there's a tape crackle and and maybe the hardcore hip fans will get this. So at the end of she didn't know if the song ends with like a tape crackle and then the begin. it's something you don't, at least I didn't hear on any other songs. you hear a tape crackle at the beginning of boots or hearts. 

    0:46:39 - Speaker 3

    I heard it. 

    0:46:40 - Speaker 5

    I know you're talking about you know I'm talking about it, just I heard it. 

    0:46:44 - Speaker 3

    I heard it on my, on my sono speaker. I heard it and I went back and replayed it and stuck my ear over there. I was like what the hell is that sound? I mean, I'm familiar with what that sound is but yeah, I thought it was like coming from outside or something because it wasn't on any other tune and I was like right right. 

    0:47:03 - Speaker 1

    I think if you did it on more tunes it would take away from it, but to me it's. to me it's like just an accoutrement. that's like there to remind you that this is rustic, this is, you know, this is coming out on CD, but this should be, you know, like vinyl was. vinyl wasn't as popular in 1989 as cassettes and CDs were. CDs were really just emerging, but cassettes were like huge but it was still recorded on tape, I would imagine yes, yeah, yeah, yeah for sure, for sure yeah so you add a little bit of that into it and it's like you know it makes it sound more like authentic. 

    0:47:41 - Speaker 3

    I don't know, that's just my, I mean back back then you know BC boys were doing some like needle-hitting the the disc sound to start off songs. or you know, back then people were take starting to take other sounds as the beginning of songs or even ending songs or whatever. so I think it kind of it fits, definitely fits for 1989 let's go to boots, baby there's a line in there. 

    0:48:06 - Speaker 5

    I don't know if there's one line in that song that gets me anybody. anybody want to throw a guess out there? I don't know. no, Tim. Gady, no, okay it's even babies raid raised by wolves. know the wind, he's just like what? 

    0:48:24 - Speaker 3

    yeah, man, dude, that was the second wolf, the second wolf reference earth song. right, you know for sure there's more to come imagine what it will.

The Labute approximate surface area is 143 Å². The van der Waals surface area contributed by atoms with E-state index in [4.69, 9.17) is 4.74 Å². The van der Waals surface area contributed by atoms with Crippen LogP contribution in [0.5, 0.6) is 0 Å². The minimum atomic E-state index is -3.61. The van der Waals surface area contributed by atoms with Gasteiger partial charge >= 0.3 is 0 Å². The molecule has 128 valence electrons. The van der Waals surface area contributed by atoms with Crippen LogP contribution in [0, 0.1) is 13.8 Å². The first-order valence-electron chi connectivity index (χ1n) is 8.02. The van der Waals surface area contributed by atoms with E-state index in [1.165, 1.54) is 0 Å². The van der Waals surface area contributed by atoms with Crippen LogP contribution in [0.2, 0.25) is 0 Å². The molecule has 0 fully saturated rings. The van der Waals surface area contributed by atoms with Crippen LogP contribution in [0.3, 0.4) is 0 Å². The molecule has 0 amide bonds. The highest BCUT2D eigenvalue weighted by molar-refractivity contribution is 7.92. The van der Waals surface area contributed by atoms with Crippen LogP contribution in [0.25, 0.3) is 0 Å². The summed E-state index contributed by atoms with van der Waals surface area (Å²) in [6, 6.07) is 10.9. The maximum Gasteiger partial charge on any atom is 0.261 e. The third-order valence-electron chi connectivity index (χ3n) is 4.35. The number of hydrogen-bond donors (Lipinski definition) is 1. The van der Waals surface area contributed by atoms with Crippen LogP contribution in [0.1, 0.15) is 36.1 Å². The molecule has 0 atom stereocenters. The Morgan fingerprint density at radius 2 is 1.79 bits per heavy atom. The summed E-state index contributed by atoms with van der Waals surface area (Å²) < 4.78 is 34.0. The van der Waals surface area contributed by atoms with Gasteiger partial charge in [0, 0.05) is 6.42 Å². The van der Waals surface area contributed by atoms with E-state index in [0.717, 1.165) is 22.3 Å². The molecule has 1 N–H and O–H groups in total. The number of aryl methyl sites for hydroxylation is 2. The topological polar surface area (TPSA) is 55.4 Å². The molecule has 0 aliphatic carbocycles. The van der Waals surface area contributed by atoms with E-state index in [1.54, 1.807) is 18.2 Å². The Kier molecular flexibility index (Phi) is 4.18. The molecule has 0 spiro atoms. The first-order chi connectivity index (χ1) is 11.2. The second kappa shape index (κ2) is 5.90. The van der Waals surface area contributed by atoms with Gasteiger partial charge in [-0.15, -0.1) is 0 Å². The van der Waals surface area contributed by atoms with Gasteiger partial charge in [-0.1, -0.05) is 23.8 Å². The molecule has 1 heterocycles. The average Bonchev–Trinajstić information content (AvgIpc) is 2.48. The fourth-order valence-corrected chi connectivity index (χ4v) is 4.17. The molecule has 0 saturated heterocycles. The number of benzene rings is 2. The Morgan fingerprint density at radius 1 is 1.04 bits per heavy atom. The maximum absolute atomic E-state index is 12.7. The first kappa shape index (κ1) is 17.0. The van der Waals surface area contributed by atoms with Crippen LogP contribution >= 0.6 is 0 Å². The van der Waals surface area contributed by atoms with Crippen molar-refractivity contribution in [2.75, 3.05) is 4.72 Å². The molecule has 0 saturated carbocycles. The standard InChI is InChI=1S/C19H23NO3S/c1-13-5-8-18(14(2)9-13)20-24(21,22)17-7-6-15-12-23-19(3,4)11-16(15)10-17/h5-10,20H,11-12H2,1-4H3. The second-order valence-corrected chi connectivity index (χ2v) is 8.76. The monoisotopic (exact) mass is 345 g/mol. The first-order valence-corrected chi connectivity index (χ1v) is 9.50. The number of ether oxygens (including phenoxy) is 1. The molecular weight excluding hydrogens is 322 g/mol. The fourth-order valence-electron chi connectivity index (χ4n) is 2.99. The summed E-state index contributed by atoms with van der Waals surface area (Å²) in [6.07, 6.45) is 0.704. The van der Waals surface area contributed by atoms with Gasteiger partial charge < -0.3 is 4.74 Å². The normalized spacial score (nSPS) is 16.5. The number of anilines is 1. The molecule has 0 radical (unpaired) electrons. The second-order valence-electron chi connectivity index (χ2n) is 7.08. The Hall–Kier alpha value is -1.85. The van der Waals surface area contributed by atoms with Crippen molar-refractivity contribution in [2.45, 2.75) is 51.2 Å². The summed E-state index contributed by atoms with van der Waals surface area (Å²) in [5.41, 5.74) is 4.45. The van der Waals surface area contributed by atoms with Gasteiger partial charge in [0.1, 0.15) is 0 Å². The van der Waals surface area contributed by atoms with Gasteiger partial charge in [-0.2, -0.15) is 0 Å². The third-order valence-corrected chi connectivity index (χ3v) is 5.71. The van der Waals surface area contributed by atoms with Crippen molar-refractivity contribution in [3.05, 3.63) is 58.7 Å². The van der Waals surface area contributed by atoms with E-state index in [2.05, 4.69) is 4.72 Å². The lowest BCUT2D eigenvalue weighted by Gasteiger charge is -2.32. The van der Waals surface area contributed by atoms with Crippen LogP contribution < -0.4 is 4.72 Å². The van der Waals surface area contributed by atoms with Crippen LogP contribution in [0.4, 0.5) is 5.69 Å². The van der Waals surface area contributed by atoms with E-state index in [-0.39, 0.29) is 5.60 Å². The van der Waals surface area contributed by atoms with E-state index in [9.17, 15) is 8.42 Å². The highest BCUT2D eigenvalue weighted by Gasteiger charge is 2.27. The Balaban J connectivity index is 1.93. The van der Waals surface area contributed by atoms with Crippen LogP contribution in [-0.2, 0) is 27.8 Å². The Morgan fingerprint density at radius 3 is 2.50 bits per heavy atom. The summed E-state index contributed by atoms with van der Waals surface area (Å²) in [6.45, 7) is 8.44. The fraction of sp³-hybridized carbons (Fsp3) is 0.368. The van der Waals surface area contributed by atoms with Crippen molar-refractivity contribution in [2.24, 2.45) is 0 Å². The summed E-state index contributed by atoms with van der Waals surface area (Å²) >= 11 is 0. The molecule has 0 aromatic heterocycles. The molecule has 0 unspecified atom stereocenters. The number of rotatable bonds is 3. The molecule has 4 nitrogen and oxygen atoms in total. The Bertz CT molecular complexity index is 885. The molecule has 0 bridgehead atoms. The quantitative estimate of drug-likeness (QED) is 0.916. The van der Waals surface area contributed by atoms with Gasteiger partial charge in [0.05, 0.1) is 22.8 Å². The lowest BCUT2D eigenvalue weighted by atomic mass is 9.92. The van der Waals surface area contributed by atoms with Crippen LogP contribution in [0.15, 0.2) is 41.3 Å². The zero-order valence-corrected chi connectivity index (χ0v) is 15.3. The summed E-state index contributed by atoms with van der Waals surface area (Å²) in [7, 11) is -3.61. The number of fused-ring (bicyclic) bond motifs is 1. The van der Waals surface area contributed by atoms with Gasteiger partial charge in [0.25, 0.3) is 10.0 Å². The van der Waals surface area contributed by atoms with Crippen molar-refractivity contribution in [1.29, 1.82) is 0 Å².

0:48:36 - Speaker 1

    hardcore fan I'm not joking, there's more to come these f**king douchebags man this song to me it felt really long. 

    0:48:46 - Speaker 3

    that it was not long and it felt like a little more country than the last ones. definitely, you know boots or hearts come on. you know it's like okay, is this the crossover song to the south of the United States to get more fans? 

    yeah, I just the lyrics was a single yeah, for sure, I can't imagine a single, but it was a single who was managing these guys at the time who were like we got it, we got it, we got, at least get the south, because if you get the southern belt of the US, that's like that could be a business, you know so yeah, when I heard the song, I was like, oh yeah, I get it. 

    they were after something here and it seems very it's too much more country to me, so I just kept moving well, if you know, you also have to think too like. 

    0:49:35 - Speaker 5

    I don't know how long the recording process took for them, but if you're, you know you're Canadian boys. from where, what? which province are they from? JD? 

    0:49:45 - Speaker 1

    they're from Ontario, so they're from where I am, about two hours, about two hours east of where I live. they live in King. there, they came from Kingston okay, yeah, Kingston, that's right. 

    0:49:56 - Speaker 5

    so, if you know, maybe they, maybe they individually travel, but you're all there as a group of people, you're recording a record, it's your first full length studio album and you're spending time in Memphis, Tennessee. I mean, I see what you're saying, Tim. then maybe the manager, the the high rubs for maybe like, but guys, we got a, we got to do this. but also, you know, it's the same thing, as you know, that that culture takes a hold of you. you know you spend JD when you over in the UK for the pave tour for a while. how quickly did it? I mean, we don't say it in the United States, but how quick did it take you to say cheers instead of thanks? you know, yeah, yeah, it only takes a couple of days and then asking for the toilet. 

    0:50:46 - Speaker 1

    that's, that's the. that's the biggest thing for me. like I just thought, like it sounds so rude, like where's the hey man, where's the toilet? you know, it just sounds rude, but it's just what everybody says. yeah. 

    0:50:59 - Speaker 3

    I got it to say that really clear yeah. 

    0:51:04 - Speaker 5

    Tim, how long did it take you to say little symetheos when you were over here in Madrid? 

    0:51:08 - Speaker 4